Of all the regulars at the bar, Hanna forms an unlikely friendship with Matty (Toby Wallace), whose kind smile seems to differentiate him from the others. Matty takes Liv and Hanna to a place where they can swim (not easy to find in the Australian winter), and it provides one of the few tender moments in the film as the trio grooves to Kylie Mingoue’s “The Loco-Motion.” Green is so good at exploring vulnerability and softness, mixing that with steadily escalating tension to a nauseating degree, creating a breathless experience by merging these two very different worlds together.
Green’s two narrative features appear very different on the surface, particularly in pacing and tone, but both are remarkably similar, yet distinct. Green’s previous feature “The Assistant” follows an assistant (also Garner) to a mogul in the entertainment industry. It’s a much slower, more methodical film, but it also deals with how women feel in the presence of powerful men, and how those men exploit situations to their benefit as their positions of power and strength allow them to feel as if they can do anything. “The Royal Hotel” deals with the same themes, amping them up to the extreme — perhaps if Alex Garland hadn’t called his horror film “Men” last year, Green would have used that title for “The Royal Hotel.”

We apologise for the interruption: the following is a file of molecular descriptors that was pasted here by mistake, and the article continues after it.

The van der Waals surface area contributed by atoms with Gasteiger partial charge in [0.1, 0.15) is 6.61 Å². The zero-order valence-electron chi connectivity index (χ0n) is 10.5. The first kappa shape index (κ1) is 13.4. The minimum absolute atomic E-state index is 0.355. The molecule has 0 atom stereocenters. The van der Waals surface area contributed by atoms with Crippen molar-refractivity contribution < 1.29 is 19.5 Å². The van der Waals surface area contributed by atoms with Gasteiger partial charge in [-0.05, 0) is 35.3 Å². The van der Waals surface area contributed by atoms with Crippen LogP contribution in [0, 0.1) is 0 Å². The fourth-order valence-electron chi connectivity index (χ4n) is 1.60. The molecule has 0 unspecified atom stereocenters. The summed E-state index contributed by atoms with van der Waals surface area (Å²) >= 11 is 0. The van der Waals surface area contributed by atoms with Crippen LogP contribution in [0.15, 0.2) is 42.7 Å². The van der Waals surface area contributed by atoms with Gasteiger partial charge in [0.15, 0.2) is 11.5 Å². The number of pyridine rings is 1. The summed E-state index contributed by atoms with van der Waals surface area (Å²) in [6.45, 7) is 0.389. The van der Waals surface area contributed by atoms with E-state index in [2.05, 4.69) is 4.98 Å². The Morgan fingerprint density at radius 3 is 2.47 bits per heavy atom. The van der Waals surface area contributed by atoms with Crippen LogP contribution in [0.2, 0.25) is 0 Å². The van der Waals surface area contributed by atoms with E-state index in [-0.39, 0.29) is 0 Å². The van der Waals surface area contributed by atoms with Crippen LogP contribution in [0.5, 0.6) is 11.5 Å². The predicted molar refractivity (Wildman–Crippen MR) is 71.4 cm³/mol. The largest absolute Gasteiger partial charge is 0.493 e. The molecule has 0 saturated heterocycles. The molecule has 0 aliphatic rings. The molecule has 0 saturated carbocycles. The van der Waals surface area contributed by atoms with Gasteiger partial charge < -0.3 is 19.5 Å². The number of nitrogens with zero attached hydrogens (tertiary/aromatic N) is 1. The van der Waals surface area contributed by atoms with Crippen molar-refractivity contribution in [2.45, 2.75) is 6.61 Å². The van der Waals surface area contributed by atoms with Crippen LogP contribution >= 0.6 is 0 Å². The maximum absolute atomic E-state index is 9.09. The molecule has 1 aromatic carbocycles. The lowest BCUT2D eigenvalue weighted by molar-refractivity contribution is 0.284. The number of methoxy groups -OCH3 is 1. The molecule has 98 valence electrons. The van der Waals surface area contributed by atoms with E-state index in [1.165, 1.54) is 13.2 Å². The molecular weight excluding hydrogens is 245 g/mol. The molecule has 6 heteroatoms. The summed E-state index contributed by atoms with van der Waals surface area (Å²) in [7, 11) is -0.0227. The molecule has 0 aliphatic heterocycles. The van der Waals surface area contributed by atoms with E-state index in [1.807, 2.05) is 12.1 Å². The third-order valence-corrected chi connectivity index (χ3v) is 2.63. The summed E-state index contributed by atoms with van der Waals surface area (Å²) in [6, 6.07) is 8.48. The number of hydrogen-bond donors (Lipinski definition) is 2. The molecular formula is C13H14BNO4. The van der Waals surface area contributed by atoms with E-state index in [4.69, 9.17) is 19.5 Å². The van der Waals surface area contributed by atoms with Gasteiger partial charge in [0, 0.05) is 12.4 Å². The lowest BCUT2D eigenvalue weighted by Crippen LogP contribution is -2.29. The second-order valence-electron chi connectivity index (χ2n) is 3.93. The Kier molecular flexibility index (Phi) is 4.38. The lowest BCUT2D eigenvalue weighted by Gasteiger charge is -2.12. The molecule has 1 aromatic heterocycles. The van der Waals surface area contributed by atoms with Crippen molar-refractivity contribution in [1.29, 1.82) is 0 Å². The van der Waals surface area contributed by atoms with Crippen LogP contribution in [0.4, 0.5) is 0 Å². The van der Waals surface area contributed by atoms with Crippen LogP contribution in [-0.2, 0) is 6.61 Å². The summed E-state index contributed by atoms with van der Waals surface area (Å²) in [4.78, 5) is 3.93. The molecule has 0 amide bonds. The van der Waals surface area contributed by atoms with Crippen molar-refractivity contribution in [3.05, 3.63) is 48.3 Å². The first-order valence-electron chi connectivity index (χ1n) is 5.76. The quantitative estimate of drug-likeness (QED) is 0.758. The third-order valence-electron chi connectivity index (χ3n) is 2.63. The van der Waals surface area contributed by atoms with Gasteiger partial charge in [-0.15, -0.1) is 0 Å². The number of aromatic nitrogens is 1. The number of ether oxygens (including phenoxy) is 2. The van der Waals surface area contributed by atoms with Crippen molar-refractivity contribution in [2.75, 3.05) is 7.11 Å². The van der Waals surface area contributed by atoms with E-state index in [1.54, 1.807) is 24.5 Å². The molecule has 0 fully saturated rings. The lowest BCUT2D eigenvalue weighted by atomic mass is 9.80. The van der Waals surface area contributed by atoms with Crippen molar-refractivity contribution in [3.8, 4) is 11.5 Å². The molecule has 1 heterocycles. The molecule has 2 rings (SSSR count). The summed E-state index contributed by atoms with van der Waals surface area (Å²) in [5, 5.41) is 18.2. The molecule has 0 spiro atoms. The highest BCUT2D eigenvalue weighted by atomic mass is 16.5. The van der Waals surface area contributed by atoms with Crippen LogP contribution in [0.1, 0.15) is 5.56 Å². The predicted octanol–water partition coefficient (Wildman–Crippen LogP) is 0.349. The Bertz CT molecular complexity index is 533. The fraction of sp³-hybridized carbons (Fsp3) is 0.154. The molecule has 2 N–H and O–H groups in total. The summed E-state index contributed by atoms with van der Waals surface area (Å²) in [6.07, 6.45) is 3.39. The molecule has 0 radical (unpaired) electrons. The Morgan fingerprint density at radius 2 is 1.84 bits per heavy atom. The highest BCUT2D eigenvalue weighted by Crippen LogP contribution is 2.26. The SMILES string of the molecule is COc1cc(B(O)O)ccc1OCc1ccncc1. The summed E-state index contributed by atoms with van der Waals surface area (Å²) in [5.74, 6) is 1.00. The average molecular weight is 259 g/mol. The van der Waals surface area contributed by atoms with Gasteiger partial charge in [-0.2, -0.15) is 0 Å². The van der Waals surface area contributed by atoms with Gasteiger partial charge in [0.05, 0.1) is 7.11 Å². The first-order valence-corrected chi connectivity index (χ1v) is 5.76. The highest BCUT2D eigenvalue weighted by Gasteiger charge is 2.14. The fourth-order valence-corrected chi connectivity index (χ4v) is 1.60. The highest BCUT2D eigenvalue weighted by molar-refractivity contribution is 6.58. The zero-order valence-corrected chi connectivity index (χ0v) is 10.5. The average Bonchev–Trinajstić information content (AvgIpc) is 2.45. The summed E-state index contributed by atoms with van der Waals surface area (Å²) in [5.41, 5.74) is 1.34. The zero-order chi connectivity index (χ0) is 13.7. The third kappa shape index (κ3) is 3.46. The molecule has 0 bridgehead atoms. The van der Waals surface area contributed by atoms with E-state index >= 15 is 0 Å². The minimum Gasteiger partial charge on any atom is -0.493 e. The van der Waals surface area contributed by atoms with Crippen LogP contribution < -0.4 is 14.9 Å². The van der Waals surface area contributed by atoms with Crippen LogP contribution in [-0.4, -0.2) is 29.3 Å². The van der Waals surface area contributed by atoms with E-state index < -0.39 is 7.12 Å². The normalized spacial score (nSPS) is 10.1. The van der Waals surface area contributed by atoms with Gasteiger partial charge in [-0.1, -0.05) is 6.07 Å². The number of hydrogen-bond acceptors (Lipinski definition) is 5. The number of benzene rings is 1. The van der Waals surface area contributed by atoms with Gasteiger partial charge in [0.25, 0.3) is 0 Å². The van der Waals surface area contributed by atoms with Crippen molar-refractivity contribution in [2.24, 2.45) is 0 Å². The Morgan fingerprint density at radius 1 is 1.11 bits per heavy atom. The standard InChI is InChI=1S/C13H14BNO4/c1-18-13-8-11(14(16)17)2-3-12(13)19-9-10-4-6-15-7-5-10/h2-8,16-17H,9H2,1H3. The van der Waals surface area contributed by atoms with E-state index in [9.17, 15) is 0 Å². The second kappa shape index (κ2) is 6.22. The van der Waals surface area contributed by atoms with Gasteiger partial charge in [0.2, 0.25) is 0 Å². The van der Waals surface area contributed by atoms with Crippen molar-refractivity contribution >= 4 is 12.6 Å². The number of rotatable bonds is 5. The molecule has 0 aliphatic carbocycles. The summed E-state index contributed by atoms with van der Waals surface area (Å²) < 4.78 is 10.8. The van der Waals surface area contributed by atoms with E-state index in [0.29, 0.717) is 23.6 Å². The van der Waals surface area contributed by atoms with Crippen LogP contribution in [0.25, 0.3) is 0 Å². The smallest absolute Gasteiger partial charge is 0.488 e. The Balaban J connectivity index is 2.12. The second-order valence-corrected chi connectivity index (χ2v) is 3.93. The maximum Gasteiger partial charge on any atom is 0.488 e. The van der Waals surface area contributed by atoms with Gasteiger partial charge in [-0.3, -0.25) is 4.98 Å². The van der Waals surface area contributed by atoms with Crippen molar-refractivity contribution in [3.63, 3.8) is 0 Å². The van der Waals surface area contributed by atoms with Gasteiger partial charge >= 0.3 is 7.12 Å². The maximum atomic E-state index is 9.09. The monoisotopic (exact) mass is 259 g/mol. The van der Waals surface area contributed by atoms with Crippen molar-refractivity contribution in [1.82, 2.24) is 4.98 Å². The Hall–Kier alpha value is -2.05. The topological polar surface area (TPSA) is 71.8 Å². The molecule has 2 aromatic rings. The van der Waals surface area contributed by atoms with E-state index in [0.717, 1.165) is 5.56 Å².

As the horrors of “The Royal Hotel” unfold, the film shifts from a terse thriller into a full-on horror, assisted by appropriately and effectively eerie cinematography from Michael Latham. The last 15 minutes are practically unbearable, heart-pounding scenes, anchored by Garner’s work as Hanna, who can no longer bear these increasingly violent men and has had more than enough as she does whatever she can to protect not only herself but her best friend. As tense as they are, there’s something lacking in these final minutes, not pushing things quite as far as you may expect. But by the time the film’s final shot comes around, complete with an excellent one-line rallying cry, it’s hard not to root for “The Royal Hotel.”
/Film Rating: 7.5 out of 10